Many individuals face the decision about whether to retire early – either by choice, stemming from a desire to enjoy more years of leisure, or due to unanticipated changes in employment or other life circumstances. Whatever the situation may be, there are several important factors to consider throughout the decision-making process. Our top 5 list highlights the more critical financial components in the decision as to whether you really can retire now.
While pensions are becoming fewer and farther between, there are still certain employers offering defined benefit plans and/or individuals having been in the system long enough to qualify for a pension that may not be available to their younger coworkers. There are also other forms of employer plans that might offer a lifetime annuity option. Many of these plans offer an option between an annual pension payment versus a lump sum payout. The decision matrix for determining the optimal strategy is unique to each individual. Some of the primary factors include inflation protection, tax planning, market volatility, longevity, legacy/beneficiary wishes, and control over timing of payments. To determine how this decision will impact your long-term retirement goals, you should run illustrations to look at different benefit start dates and the associated benefit levels, considering a lifetime annuity, lump sum payout, period certain lifetime annuity or partial lump sum/partial annuity. By statistically modeling various disbursement options for your specific situation, you can determine the range of outcomes to successfully meet your goals.
If you select a lifetime annuity option and are married, there are even more decisions to be made. While the level of pension benefit decreases as survivor benefits increase, the spouse might not receive 100% of your pension benefit. As a result, it is important to consider the following when determining which option to select:
- Level of income needed by surviving spouse if pension holder passes first
- Other investment assets available to support surviving spouse
- Longevity expectations
- Impact of life insurance coverage
The decision about whether to carry life insurance depends on several things, including level of survivorship benefits selected (if you have a pension), amount of investment assets, age of dependent children, other dependents such as special needs or elderly adults, insurability/health rating and premium cost, just to name a few. If you select an annuity option for your pension under an early retirement, there might be a time period you need to bridge should you die sooner than expected to make up for any reduced spousal survivor benefit. Life insurance might be the most appropriate means to bridge any shortfall. Many individuals have employer-provided life insurance coverage, some of which may be portable upon retiring. You should determine whether this is an option for you, and if so, whether you would need to submit to a new medical exam and what the new premiums would be. If this is not an option, consideration as to your insurability should be reviewed to determine if life insurance is a cost-effective solution. Early retirement likely means more years of spending down assets, so know your options for insuring any potential shortfalls.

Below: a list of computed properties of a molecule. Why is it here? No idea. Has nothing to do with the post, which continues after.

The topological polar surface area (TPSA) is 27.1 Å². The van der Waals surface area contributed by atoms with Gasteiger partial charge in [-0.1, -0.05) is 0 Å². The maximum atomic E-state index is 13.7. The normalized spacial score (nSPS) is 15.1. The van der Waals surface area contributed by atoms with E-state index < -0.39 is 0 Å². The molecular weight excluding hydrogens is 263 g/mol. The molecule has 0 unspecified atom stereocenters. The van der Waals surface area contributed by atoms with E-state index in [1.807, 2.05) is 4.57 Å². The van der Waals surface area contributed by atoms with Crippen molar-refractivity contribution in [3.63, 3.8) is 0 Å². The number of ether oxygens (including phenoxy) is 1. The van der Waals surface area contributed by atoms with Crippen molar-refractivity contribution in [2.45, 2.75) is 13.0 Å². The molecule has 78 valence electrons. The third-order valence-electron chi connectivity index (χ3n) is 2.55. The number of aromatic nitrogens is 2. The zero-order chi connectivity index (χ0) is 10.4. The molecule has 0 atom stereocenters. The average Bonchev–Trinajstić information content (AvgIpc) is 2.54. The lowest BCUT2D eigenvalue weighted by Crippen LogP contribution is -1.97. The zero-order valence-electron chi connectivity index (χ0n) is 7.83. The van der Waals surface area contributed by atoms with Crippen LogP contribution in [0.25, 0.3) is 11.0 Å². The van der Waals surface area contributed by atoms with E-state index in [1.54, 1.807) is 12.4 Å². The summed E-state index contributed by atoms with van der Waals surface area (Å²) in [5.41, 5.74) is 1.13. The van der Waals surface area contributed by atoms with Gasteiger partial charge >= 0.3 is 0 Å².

Deciding when to file for Social Security is not straightforward and becomes more complex as you consider the coordination between your benefit and your spouse’s, potential windfall provisions (WEP and GPO), whether you plan to work part-time in retirement, longevity factors and other considerations personal to your situation. Retiring early does not necessarily mean you should claim your Social Security benefit at age 62. In fact, it is possibly more beneficial to wait. It is important to optimize your claiming strategy to determine whether you and your spouse (if applicable) should file at age 62, full retirement age (FRA), age 70, or likely some combination. Optimizing your social security is an important strategy for a long and successful retirement. Going back to the conversation around survivorship planning – it often makes sense to have the spouse with the higher benefit wait to collect until age 70 since the other spouse would “step up” into this higher benefit if their significant other were to pass.
Among the most significant inputs into a retirement plan is the cost of health coverage. With costs currently rising at a rate far beyond normal inflation, healthcare costs can quickly derail a retirement plan, especially when looking to retire early. Medicare coverage becomes available at age 65, so early retirees need to plan for coverage prior to this age. Some employers provide retiree health coverage, either paid for entirely by the employer or under some sort of cost-sharing arrangement. If coverage is not provided by the employer, retirees will need to look for private policies, which can get very expensive depending on deductible and services covered. Understanding how to bridge the cost of health care coverage prior to Medicare is a critical part of early retirement planning.
There are many decision-making criteria when considering early retirement, with these being some of the more important factors for our early retirees. We have significant expertise assisting clients through the decision matrix, modeling the necessary components tailored to your specific situation to ensure success in reaching retirement goals.
Cathie Straub, CPA, CFP®
Director, APCM Wealth Management for Individuals
Meghan Carson, CPA, CFP®